From VOA learning English, this is the Education Report.
Award-winning Ugandan education activist Beatrice Ayuru says thousands of girls have reached her dream of a good education. But she says the struggle to guarantee schooling for all is far from over.
Ms. Ayuru’s activism started in her childhood. She was one of 16 children. Her father valued education and supported her desire for it. She graduated from high school, despite the poverty and cultural barriers affecting women in Uganda. Ms. Ayuru was then the first student from her school to attend a national university.
After finishing at Makerere University she began teaching. At age 19, Ms. Ayuru had just become the mother of the second of her six children. She had no money. But her father gave her land. She says it was the need to support her children that made her work hard. In 2000, she opened Lira Integrated School in a poor area of the city of Lira. Money from farming and several small businesses helped her build the school.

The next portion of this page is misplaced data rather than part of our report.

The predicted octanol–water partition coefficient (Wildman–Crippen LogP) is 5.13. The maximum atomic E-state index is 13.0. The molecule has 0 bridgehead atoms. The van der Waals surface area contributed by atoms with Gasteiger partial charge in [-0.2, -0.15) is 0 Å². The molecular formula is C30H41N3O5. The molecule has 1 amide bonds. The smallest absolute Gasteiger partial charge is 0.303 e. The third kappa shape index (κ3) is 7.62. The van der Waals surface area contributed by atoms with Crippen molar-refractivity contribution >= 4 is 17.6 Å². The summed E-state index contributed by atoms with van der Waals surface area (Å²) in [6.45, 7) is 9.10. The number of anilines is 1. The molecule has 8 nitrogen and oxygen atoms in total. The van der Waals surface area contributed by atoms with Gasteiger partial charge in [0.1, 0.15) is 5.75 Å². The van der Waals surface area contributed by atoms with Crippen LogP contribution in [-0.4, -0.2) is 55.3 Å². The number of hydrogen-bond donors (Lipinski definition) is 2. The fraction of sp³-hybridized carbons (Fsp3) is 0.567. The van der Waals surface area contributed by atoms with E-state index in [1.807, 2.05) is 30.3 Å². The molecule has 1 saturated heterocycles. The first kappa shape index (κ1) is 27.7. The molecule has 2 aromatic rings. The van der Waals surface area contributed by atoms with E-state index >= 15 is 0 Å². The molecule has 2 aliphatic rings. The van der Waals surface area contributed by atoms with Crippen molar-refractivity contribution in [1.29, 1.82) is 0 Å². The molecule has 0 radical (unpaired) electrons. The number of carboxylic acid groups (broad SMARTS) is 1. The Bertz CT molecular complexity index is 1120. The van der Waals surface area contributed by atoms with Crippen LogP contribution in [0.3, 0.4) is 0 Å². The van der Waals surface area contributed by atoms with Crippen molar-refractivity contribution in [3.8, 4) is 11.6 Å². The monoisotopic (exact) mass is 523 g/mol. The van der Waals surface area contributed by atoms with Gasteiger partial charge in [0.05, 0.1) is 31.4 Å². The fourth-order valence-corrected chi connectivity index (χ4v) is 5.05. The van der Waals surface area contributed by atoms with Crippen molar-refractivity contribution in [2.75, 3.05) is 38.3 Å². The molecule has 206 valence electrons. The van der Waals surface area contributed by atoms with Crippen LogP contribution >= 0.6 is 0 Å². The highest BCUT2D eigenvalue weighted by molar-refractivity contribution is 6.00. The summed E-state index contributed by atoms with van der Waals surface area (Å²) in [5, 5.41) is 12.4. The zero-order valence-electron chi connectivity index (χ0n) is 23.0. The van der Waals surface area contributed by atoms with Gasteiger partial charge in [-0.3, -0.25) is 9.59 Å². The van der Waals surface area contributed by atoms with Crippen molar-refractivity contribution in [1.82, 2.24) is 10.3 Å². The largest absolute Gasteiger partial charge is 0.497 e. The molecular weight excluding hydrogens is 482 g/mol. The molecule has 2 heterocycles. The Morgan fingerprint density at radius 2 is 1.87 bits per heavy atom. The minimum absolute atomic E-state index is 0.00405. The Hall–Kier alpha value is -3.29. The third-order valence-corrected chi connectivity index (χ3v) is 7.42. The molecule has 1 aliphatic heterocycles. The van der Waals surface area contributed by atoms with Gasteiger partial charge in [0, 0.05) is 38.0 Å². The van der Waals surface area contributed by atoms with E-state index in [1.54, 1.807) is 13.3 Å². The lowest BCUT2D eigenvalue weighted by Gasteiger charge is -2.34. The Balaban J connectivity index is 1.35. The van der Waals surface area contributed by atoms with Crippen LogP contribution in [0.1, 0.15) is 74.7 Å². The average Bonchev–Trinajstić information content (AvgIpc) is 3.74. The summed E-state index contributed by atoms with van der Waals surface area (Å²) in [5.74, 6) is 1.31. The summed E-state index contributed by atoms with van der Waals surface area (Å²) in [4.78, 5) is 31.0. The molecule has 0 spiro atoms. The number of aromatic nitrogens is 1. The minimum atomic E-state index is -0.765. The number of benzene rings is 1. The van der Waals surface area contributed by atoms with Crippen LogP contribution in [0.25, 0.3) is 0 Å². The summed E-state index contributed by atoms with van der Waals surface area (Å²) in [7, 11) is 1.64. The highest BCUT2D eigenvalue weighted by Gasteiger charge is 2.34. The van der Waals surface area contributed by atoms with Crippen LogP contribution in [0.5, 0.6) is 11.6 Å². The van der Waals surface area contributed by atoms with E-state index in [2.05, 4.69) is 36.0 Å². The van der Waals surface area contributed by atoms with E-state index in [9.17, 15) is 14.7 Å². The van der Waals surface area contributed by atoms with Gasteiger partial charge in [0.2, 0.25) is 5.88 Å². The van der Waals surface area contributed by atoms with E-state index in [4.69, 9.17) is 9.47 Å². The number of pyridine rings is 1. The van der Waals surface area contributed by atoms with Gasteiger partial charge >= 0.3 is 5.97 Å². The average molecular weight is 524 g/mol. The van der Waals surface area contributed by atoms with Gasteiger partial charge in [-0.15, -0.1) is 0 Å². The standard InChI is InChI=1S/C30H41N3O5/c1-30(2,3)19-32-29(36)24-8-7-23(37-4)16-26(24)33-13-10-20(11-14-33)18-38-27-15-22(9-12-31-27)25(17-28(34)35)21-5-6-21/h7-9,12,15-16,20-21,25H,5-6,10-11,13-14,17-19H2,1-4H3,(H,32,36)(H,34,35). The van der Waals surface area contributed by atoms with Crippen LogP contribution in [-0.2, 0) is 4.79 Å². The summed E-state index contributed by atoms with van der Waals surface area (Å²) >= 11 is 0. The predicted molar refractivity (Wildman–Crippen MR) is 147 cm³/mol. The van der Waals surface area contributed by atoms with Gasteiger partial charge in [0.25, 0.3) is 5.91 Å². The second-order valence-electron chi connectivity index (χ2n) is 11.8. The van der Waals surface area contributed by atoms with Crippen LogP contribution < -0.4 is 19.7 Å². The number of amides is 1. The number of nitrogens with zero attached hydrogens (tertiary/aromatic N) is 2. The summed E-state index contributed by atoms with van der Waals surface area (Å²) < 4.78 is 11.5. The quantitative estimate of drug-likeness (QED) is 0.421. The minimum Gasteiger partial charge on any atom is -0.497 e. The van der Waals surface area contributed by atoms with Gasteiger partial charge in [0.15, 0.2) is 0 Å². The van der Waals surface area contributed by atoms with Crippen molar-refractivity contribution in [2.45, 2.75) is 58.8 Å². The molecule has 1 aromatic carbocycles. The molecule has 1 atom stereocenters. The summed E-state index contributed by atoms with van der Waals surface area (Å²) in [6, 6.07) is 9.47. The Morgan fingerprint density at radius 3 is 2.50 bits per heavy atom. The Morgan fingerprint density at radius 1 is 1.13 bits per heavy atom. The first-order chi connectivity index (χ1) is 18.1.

At the time, the rebel Lord’s Resistance Army, or LRA, was terrorizing the area. But in 2007, the LRA lost its fight for control of northern Uganda and fled the area. Beatrice Ayuru’s school has been doing well ever since.
It teaches 1,500 students from nursery through high school. The school gives money to poor students who show promise. It accepts both girls and boys. Ms. Ayuru says having both sexes study together is important because it helps boys to respect girls. She is taking steps towards building a university, and getting closer to reaching her dream.